Qualifications include three months in business, a credit score above 530, and $10,000 in minimum monthly revenues. You will have to provide documentation of your revenue streams to a lender – most likely through bank statements. They will fund a loan that’s a percentage of your total revenue, and could take repayment through ACH withdrawals from a business bank account.

Unsecured Business Loans

If the thought of losing your collateral makes you too nervous, consider an unsecured loan. While you’ll pay a higher interest rate for a loan where the lender has no recourse to collateral to recoup any losses, you have the peace of mind that you can keep your assets. 

Unsecured business loans don’t require collateral, though you may have to sign a personal guarantee. You must have a year in business and $10,000 minimum monthly revenues to qualify. Repayment terms can be anywhere from two months to three years, which gives you a lot of flexibility.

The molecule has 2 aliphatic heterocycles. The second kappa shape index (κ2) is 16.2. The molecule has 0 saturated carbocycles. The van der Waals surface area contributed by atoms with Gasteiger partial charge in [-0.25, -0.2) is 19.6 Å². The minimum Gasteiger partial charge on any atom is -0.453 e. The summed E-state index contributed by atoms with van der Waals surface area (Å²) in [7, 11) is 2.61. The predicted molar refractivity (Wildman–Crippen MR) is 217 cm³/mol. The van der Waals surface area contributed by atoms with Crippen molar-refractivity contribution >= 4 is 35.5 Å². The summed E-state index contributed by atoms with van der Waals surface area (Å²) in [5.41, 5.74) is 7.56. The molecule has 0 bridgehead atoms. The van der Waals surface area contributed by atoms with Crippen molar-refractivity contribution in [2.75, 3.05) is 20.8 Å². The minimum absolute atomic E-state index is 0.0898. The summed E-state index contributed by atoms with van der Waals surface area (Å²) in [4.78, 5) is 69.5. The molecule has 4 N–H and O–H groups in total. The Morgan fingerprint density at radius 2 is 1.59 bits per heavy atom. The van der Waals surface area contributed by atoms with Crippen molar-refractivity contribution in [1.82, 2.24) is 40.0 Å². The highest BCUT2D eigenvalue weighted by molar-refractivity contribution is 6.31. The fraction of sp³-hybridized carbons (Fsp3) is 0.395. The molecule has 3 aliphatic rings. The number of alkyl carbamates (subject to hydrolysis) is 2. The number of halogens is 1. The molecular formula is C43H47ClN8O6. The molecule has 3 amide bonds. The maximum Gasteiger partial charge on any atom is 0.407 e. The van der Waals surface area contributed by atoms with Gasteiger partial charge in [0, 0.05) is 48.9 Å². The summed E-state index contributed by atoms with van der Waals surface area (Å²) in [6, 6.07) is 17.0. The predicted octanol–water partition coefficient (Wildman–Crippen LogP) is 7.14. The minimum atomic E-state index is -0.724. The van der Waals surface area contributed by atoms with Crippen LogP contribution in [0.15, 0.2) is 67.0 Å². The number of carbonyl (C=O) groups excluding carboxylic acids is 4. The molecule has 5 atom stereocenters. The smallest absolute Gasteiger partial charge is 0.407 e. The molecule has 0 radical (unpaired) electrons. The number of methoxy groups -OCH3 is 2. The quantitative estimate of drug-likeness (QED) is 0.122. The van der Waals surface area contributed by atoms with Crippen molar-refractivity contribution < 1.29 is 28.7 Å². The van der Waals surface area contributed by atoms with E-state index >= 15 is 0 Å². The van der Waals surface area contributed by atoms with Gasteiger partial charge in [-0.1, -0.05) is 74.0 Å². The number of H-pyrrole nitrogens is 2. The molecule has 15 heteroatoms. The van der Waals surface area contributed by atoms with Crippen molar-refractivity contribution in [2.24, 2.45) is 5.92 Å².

Business Loans for Consolidation

For small business owners with multiple forms of debt, a business loan for consolidation could ease the bookkeeping and financial strain. When starting or running a business, you might have opened a credit card, a business line of credit, and taken out a small business loan. Juggling multiple monthly payments and the debt servicing costs can quickly become too much. 

Debt consolidation loans pay off all of your existing debt and roll it into one, new loan. While the interest rate on the new loan could be higher than some of your previous forms of credit, it could be lower than the blended interest rate on all your debt. 

A Final Note on Asset-Backed Business Loans

Many businesses use asset backed loans to keep running smoothly, but others prefer to pay slightly more for access to capital that has less risk. If it’s time for you to borrow, reach out to a loan specialist at Shield Funding. They’ll help you weight the pros and cons and direct you to the best loan product to meet your capital needs.